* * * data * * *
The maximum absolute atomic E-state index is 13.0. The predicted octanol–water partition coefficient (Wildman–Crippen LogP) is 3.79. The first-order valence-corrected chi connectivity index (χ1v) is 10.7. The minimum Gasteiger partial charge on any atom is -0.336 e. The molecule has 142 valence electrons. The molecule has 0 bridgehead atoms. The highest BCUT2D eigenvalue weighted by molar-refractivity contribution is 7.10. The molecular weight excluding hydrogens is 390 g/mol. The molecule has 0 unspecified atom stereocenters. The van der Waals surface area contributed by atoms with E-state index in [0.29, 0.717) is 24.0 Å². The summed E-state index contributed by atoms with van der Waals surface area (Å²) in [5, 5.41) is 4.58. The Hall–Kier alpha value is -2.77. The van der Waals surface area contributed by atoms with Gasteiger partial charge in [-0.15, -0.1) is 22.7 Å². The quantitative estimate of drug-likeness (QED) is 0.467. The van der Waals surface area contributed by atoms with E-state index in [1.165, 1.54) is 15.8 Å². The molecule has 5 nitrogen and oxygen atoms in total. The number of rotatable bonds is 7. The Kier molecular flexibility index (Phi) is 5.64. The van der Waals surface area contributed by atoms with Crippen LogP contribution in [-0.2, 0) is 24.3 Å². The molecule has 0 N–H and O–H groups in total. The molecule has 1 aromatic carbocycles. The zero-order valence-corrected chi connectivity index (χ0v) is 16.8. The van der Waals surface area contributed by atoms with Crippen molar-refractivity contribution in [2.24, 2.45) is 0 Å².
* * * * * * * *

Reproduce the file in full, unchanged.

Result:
The maximum absolute atomic E-state index is 13.0. The predicted octanol–water partition coefficient (Wildman–Crippen LogP) is 3.79. The first-order valence-corrected chi connectivity index (χ1v) is 10.7. The minimum Gasteiger partial charge on any atom is -0.336 e. The molecule has 142 valence electrons. The molecule has 0 bridgehead atoms. The highest BCUT2D eigenvalue weighted by molar-refractivity contribution is 7.10. The molecular weight excluding hydrogens is 390 g/mol. The molecule has 0 unspecified atom stereocenters. The van der Waals surface area contributed by atoms with E-state index in [0.29, 0.717) is 24.0 Å². The summed E-state index contributed by atoms with van der Waals surface area (Å²) in [5, 5.41) is 4.58. The Hall–Kier alpha value is -2.77. The van der Waals surface area contributed by atoms with Gasteiger partial charge in [-0.15, -0.1) is 22.7 Å². The quantitative estimate of drug-likeness (QED) is 0.467. The van der Waals surface area contributed by atoms with E-state index in [1.165, 1.54) is 15.8 Å². The molecule has 5 nitrogen and oxygen atoms in total. The number of rotatable bonds is 7. The Kier molecular flexibility index (Phi) is 5.64. The van der Waals surface area contributed by atoms with Crippen LogP contribution in [-0.2, 0) is 24.3 Å². The molecule has 0 N–H and O–H groups in total. The molecule has 1 aromatic carbocycles. The zero-order valence-corrected chi connectivity index (χ0v) is 16.8. The van der Waals surface area contributed by atoms with Crippen molar-refractivity contribution in [2.24, 2.45) is 0 Å².